One morning in late April of 1945, a military convoy snaked its way through a thin rain along the tortuous mountain road that winds from Milan along the side of Lake Como to the Swiss frontier. Near Dongo, 30 miles from the Swiss border, the lead armored car was stopped by a roadblock. Italian partisans, members of the fabled 52nd Garibaldi Brigade, began their search. One of the things they found was a grotesque figure of a man in a swastika-marked helmet with a German corporal's greatcoat draped over his black-shirted Fascist uniform. Two days later the squat man, Benito Mussolini, and his doxy Claretta Petacci were hanging upside down outside a gas station in Milan.
The partisans also found something else: a fortune estimated at nearly $90 million, which Mussolini and his entourage were trying to smuggle into Switzerland. Besides much of the Fascist government's gold bullion and foreign currency, there were Mussolini's personal funds (including three sacks of wedding rings contributed by Italian wives to the Ethiopian campaign), the personal jewelry of Claretta Petacci and the wives of other Fascist bigwigs traveling in the convoy, and satchels of secret correspondence between Mussolini and Hitler.
"I Don't Remember." Though the Gold of Dongo has never since been seen, all Italy knows what happened to it: it went to Italy's Communist Party (whose headquarters in Rome is still popularly known as Palazzo Dongo). For more than a decade, in the face of persistent Communist stonewalling, successive Italian governments have been trying to unravel the intricate series of thefts and murders by which the Reds managed to get the treasure out of the hands of the partisans to whose care it was originally entrusted. Nearly two months ago in the marbled Palace of Justice at Padua, 35 defendants finally went on trial.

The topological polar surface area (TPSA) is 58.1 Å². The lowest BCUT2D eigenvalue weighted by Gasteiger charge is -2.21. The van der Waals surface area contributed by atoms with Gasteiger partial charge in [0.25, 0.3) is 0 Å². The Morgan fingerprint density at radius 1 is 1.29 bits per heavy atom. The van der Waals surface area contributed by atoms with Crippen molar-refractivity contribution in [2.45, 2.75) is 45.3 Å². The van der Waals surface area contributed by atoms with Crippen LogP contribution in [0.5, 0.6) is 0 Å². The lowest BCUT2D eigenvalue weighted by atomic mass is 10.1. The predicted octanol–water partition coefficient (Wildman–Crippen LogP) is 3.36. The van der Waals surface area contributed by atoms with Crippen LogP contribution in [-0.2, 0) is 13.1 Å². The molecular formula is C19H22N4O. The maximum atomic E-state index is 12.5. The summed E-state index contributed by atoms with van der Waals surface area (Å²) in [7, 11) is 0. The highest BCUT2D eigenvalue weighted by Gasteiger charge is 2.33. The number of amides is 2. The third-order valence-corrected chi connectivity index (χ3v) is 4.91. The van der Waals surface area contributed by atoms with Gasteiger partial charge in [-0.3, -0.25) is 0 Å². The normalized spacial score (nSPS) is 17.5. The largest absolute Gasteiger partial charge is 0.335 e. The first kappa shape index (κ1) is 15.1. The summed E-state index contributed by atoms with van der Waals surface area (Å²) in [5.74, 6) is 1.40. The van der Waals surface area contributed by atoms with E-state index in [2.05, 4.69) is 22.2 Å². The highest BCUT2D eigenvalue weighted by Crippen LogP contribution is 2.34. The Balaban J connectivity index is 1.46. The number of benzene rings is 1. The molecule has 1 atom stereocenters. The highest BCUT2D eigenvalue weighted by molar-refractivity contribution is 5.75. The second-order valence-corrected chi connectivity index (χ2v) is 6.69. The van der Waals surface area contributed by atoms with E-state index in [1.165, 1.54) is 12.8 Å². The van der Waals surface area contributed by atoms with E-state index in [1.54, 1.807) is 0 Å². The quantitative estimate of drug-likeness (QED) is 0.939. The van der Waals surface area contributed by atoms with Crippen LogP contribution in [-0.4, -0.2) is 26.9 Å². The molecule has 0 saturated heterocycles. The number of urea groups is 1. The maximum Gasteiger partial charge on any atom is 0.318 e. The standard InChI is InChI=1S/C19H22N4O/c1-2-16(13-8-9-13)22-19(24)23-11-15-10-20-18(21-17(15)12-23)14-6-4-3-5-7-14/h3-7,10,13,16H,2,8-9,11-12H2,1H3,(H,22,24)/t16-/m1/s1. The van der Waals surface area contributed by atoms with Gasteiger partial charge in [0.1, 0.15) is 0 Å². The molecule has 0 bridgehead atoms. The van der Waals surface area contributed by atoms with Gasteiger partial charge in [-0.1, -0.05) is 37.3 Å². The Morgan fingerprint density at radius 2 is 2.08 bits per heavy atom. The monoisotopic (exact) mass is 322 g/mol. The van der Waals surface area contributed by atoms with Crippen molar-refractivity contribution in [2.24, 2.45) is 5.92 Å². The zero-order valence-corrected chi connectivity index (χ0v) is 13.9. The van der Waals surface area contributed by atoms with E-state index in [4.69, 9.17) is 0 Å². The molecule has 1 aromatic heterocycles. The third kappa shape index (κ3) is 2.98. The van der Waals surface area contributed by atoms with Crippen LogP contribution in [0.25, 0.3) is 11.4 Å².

Key figure in the Padua trial is 57-year-old Dante Gorreri, a onetime street singer and plumber who is charged with the murder of two Communist women comrades and embezzlement of the "heritage of the Italian state." To put him beyond the reach of the law, the Communists elected him to the Italian Chamber of Deputies, and not until last year, after a long fight, was his parliamentary immunity lifted. On the witness stand at last, big-bellied Dante Gorreri answered almost every question with "I don't know ... I don't remember."
But the prosecution had more than enough other witnesses to compensate for his total lack of recall. Partisan Leader Pietro Terzi, commander of the men who captured the treasure, laughed nervously as he testified: "We decided to hand the treasure to the Communist Party because the Communists had fought harder than anyone else." An ex-driver for the partisans told of loading five heavy suitcases aboard a Fiat, taking them to Como and delivering them to Gorreri. "They weighed plenty," said the driver. "The car was overloaded and the wheels scraped against the fenders." Snapped Gorreri: "I never saw you before. You lie." Said the driver, unperturbed: "I never lie."